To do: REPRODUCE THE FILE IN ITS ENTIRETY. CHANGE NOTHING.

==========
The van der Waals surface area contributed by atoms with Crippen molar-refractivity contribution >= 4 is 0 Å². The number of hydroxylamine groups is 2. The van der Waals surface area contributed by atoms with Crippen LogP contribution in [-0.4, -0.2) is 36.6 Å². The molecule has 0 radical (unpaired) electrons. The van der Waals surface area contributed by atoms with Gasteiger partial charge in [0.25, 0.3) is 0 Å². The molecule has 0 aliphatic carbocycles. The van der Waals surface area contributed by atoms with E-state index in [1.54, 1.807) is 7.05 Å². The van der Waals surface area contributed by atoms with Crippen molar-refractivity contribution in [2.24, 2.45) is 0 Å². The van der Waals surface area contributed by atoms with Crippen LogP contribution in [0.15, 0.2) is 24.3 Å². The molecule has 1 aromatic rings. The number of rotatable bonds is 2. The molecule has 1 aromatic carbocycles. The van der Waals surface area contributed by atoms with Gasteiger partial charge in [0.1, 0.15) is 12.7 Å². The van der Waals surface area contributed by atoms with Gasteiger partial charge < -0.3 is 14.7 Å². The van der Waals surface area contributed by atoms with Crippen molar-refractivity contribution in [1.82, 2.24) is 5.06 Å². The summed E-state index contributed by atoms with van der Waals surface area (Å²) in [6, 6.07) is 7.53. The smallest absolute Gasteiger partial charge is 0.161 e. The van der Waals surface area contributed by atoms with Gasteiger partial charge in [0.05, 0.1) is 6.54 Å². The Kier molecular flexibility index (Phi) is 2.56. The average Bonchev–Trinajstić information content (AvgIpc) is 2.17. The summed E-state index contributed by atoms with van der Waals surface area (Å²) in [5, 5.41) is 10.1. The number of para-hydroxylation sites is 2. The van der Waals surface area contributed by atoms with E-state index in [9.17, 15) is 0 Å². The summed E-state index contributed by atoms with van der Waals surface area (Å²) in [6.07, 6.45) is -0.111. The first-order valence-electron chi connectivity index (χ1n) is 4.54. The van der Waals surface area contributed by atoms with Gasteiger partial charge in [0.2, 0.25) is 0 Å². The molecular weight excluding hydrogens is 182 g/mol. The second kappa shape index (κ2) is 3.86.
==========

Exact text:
The van der Waals surface area contributed by atoms with Crippen molar-refractivity contribution >= 4 is 0 Å². The number of hydroxylamine groups is 2. The van der Waals surface area contributed by atoms with Crippen LogP contribution in [-0.4, -0.2) is 36.6 Å². The molecule has 0 radical (unpaired) electrons. The van der Waals surface area contributed by atoms with Gasteiger partial charge in [0.25, 0.3) is 0 Å². The molecule has 0 aliphatic carbocycles. The van der Waals surface area contributed by atoms with E-state index in [1.54, 1.807) is 7.05 Å². The van der Waals surface area contributed by atoms with Crippen molar-refractivity contribution in [2.24, 2.45) is 0 Å². The van der Waals surface area contributed by atoms with Crippen LogP contribution in [0.15, 0.2) is 24.3 Å². The molecule has 1 aromatic rings. The number of rotatable bonds is 2. The molecule has 1 aromatic carbocycles. The van der Waals surface area contributed by atoms with Gasteiger partial charge in [0.1, 0.15) is 12.7 Å². The van der Waals surface area contributed by atoms with Gasteiger partial charge < -0.3 is 14.7 Å². The van der Waals surface area contributed by atoms with Crippen molar-refractivity contribution in [1.82, 2.24) is 5.06 Å². The summed E-state index contributed by atoms with van der Waals surface area (Å²) in [6, 6.07) is 7.53. The smallest absolute Gasteiger partial charge is 0.161 e. The van der Waals surface area contributed by atoms with Gasteiger partial charge in [0.05, 0.1) is 6.54 Å². The Kier molecular flexibility index (Phi) is 2.56. The average Bonchev–Trinajstić information content (AvgIpc) is 2.17. The summed E-state index contributed by atoms with van der Waals surface area (Å²) in [5, 5.41) is 10.1. The number of para-hydroxylation sites is 2. The van der Waals surface area contributed by atoms with E-state index in [9.17, 15) is 0 Å². The summed E-state index contributed by atoms with van der Waals surface area (Å²) in [6.07, 6.45) is -0.111. The first-order valence-electron chi connectivity index (χ1n) is 4.54. The van der Waals surface area contributed by atoms with Gasteiger partial charge in [0.2, 0.25) is 0 Å². The molecular weight excluding hydrogens is 182 g/mol. The second kappa shape index (κ2) is 3.86.